Both of these processes tend to be known by a variety of names. For instance, the terms sandblasting, slurry blasting, grit blasting or simply abrasive blasting are very often used for the process that is more correctly known as wet abrasive blasting. Likewise, high pressure water cleaning is also referred to as waterblasting, hydrojetting, hydroblasting, high pressure cleaning or UHP hydroblasting (ultra high pressure hydroblasting).
Similarly, some people lump wet abrasive and high pressure water cleaning in together, believing them to be the same process. While there are undoubtedly similarities, there are nevertheless some important differences between these two blasting methods.
Both processes are used to clean and profile a variety of surfaces, very often in preparation for repainting or the application of protective or industrial coatings.
Likewise, both use water propelled at high speed onto a surface in order to blast away rust, corrosion and other contaminants, or in the case of marine vessels and structures, soluble salt build up and other contaminants caused by salt water.
In both processes, although water is used, this is kept to a minimum and little or no dust is produced, and so the environmental impacts are negligible.
There are also some similarities in the types of applications for which both processes can be used. For instance, both wet abrasive blasting and waterblasting can be used to remove paints, films and coatings from a variety of surfaces, including metal, steel, aluminium, brick, concrete and bitumen.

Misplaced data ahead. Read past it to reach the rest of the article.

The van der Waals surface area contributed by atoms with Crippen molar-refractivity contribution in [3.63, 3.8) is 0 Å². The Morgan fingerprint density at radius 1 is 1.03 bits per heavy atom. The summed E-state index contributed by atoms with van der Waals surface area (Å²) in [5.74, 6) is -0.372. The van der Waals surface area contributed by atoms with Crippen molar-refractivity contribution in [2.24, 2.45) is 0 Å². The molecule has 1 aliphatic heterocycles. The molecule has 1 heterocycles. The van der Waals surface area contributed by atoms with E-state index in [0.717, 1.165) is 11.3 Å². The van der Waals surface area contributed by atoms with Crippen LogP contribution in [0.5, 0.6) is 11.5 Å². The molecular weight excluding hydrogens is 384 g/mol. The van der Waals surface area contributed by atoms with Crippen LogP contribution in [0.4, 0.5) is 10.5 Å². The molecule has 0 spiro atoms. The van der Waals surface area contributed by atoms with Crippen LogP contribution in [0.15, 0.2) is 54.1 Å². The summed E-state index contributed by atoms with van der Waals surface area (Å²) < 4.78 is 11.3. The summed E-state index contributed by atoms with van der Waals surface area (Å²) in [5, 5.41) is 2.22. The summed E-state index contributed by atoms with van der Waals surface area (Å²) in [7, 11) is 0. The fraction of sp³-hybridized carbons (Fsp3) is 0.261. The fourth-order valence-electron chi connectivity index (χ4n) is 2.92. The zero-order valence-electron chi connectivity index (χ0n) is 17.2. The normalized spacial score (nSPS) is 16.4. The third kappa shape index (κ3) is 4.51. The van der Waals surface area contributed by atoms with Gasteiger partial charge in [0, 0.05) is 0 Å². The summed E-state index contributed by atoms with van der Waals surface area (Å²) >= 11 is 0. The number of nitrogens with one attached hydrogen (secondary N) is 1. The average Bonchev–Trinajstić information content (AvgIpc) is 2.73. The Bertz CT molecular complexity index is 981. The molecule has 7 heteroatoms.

The primary difference between wet abrasive blasting and hydroblasting is that in the former abrasive blast media is also propelled onto the surface, contained within the pressurised water stream. The size and composition of the blast media that is used will vary depending both on the surface to be cleaned and the profiling that is required.
However, the blast media removes contaminants, corrosion, old paint and layers of protective coating without causing any damage to the underlying surface. This is because of how the process is designed to operate.
Surfaces cleaned and profiled with wet abrasive blasting are in an ideal state for the immediate application of protective coatings, as there is no contamination resulting from embedded blast media nor static dust remaining on the surface, as there can be with conventional dry blasting methods. Also, flash rusting, which is often present after hydrojetting, does not occur as a result of wet abrasive blasting.
This means that wet abrasive blasting is a more effective method of profiling surfaces and structures for repainting and re-coating than high pressure water cleaning or other dry blasting methods. (To learn more about the application of protective coatings and why preparation is so important, click here.)
Wet abrasive blasting is also more effective and efficient when trying to clean areas of a boat, industrial machinery or structure that are difficult to access, as blast media can be ricocheted into hard-to-reach corners and crevices in a way that water alone can’t reach.